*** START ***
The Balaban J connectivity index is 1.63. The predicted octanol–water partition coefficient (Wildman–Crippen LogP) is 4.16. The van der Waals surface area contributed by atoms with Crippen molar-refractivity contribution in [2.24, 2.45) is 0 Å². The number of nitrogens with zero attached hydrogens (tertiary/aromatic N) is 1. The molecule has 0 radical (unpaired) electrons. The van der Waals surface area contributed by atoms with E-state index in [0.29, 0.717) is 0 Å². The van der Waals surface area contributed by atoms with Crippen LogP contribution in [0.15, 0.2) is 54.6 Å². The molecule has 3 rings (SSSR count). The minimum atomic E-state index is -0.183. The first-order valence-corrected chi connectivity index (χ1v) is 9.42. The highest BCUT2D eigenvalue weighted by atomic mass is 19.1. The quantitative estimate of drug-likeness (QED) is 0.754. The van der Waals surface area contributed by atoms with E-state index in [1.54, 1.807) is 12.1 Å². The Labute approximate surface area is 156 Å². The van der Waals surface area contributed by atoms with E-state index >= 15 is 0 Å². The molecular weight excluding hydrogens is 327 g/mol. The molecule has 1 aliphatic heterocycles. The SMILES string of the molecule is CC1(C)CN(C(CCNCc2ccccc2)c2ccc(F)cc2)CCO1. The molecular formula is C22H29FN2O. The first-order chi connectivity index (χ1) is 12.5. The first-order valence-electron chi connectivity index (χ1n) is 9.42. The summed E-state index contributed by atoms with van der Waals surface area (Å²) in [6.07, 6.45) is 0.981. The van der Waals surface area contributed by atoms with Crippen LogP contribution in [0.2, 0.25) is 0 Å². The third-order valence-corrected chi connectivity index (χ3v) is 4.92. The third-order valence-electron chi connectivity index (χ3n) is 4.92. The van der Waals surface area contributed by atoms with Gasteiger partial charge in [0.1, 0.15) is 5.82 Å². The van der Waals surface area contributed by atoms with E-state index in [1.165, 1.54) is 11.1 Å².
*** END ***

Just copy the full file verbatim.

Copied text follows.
The Balaban J connectivity index is 1.63. The predicted octanol–water partition coefficient (Wildman–Crippen LogP) is 4.16. The van der Waals surface area contributed by atoms with Crippen molar-refractivity contribution in [2.24, 2.45) is 0 Å². The number of nitrogens with zero attached hydrogens (tertiary/aromatic N) is 1. The molecule has 0 radical (unpaired) electrons. The van der Waals surface area contributed by atoms with E-state index in [0.29, 0.717) is 0 Å². The van der Waals surface area contributed by atoms with Crippen LogP contribution in [0.15, 0.2) is 54.6 Å². The molecule has 3 rings (SSSR count). The minimum atomic E-state index is -0.183. The first-order valence-corrected chi connectivity index (χ1v) is 9.42. The highest BCUT2D eigenvalue weighted by atomic mass is 19.1. The quantitative estimate of drug-likeness (QED) is 0.754. The van der Waals surface area contributed by atoms with E-state index in [1.54, 1.807) is 12.1 Å². The Labute approximate surface area is 156 Å². The van der Waals surface area contributed by atoms with E-state index >= 15 is 0 Å². The molecular weight excluding hydrogens is 327 g/mol. The molecule has 1 aliphatic heterocycles. The SMILES string of the molecule is CC1(C)CN(C(CCNCc2ccccc2)c2ccc(F)cc2)CCO1. The molecular formula is C22H29FN2O. The first-order chi connectivity index (χ1) is 12.5. The first-order valence-electron chi connectivity index (χ1n) is 9.42. The summed E-state index contributed by atoms with van der Waals surface area (Å²) in [6.07, 6.45) is 0.981. The van der Waals surface area contributed by atoms with Crippen LogP contribution in [0.2, 0.25) is 0 Å². The third-order valence-corrected chi connectivity index (χ3v) is 4.92. The third-order valence-electron chi connectivity index (χ3n) is 4.92. The van der Waals surface area contributed by atoms with Gasteiger partial charge in [0.1, 0.15) is 5.82 Å². The van der Waals surface area contributed by atoms with E-state index in [1.165, 1.54) is 11.1 Å².